This guide is an excellent beginning for the study of a little-recognized genre and will be needed by all academic libraries. Choice During the 1970s many distinguished writers began experimenting with the short story cycle, a literary form that achieved prominence in the early decades of the century through such works as James Joyce's Dubliners and Sherwood Anderson's Winesburg, Ohio. Despite the growing interest of both writers and readers, no theoretical work has been done on this genre in the past ten years. The Short Story Cycle provides a wide-ranging survey of the subject, offering detailed analyses of nine classic short story cycles and an annotated listing of over 120 others, many by contemporary authors. In addition, the introduction includes a history of the genre and its related forms as well as a discussion of conventions associated with the cycle. Short story cycles by Joyce, Anderson, Hemingway, Steinbeck, Faulkner, Welty, O'Connor, and Updike are described in individual chapters.These works illustrate the genre's diversity and vitality, ranging from cycles that are explicitly related through chronology, plot, and character to collections that reveal subtler, implicit unities. The author looks at the ways different writers use repeated or developed characters, themes, myth, imagery, setting, point of view, and plot or chronology to create the sense of a larger whole. Chapter bibliographies supply information on relevant critical writings as well as biographical and autobiographical materials. The volume concludes with an annotated listing of important twentieth-century short-story cycles by American, British, European, Canadian, Australian, Polish, Soviet, and Latin American writers.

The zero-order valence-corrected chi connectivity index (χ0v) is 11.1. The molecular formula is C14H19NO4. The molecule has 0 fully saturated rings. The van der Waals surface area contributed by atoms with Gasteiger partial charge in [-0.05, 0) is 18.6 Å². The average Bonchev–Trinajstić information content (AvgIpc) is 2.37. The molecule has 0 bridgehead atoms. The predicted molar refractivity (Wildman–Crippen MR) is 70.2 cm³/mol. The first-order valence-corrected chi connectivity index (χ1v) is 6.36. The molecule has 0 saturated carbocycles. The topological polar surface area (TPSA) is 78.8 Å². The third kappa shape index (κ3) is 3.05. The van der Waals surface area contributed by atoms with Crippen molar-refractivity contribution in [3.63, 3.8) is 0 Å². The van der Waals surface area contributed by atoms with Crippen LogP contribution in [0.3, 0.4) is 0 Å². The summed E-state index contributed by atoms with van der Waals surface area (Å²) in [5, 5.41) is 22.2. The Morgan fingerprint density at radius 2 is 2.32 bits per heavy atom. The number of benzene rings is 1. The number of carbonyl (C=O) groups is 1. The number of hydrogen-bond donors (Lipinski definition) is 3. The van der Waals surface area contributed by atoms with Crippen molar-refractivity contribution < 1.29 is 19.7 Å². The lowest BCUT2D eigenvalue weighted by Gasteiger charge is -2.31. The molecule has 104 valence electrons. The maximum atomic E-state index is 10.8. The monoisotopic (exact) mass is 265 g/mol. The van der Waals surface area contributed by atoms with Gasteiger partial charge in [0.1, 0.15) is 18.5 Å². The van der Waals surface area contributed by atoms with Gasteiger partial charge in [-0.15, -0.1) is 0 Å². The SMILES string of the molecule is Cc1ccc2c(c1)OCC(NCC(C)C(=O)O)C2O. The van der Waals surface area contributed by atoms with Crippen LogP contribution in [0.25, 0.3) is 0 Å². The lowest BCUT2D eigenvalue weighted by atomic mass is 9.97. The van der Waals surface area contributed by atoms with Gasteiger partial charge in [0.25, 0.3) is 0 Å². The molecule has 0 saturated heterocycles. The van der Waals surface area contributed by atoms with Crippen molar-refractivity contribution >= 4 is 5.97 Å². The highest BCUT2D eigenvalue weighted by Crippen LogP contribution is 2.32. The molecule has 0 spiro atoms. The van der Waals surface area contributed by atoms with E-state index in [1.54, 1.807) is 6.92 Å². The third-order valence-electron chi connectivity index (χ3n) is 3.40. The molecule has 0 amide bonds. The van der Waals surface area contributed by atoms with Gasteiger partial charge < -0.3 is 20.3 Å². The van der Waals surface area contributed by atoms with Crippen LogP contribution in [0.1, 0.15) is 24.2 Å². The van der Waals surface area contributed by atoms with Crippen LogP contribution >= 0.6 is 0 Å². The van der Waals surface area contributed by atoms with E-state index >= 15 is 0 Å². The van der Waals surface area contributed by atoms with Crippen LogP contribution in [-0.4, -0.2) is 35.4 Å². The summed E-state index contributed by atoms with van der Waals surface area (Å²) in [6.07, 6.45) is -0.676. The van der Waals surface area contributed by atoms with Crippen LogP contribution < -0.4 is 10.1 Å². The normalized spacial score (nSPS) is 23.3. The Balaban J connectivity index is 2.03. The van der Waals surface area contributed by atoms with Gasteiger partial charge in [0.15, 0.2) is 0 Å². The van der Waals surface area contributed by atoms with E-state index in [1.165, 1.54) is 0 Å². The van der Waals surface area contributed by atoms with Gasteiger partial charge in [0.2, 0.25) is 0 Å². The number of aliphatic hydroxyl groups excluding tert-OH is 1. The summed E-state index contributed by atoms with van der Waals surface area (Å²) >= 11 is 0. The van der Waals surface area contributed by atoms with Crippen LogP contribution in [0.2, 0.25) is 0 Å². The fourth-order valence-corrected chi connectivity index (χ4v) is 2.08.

The Short Story Cycle
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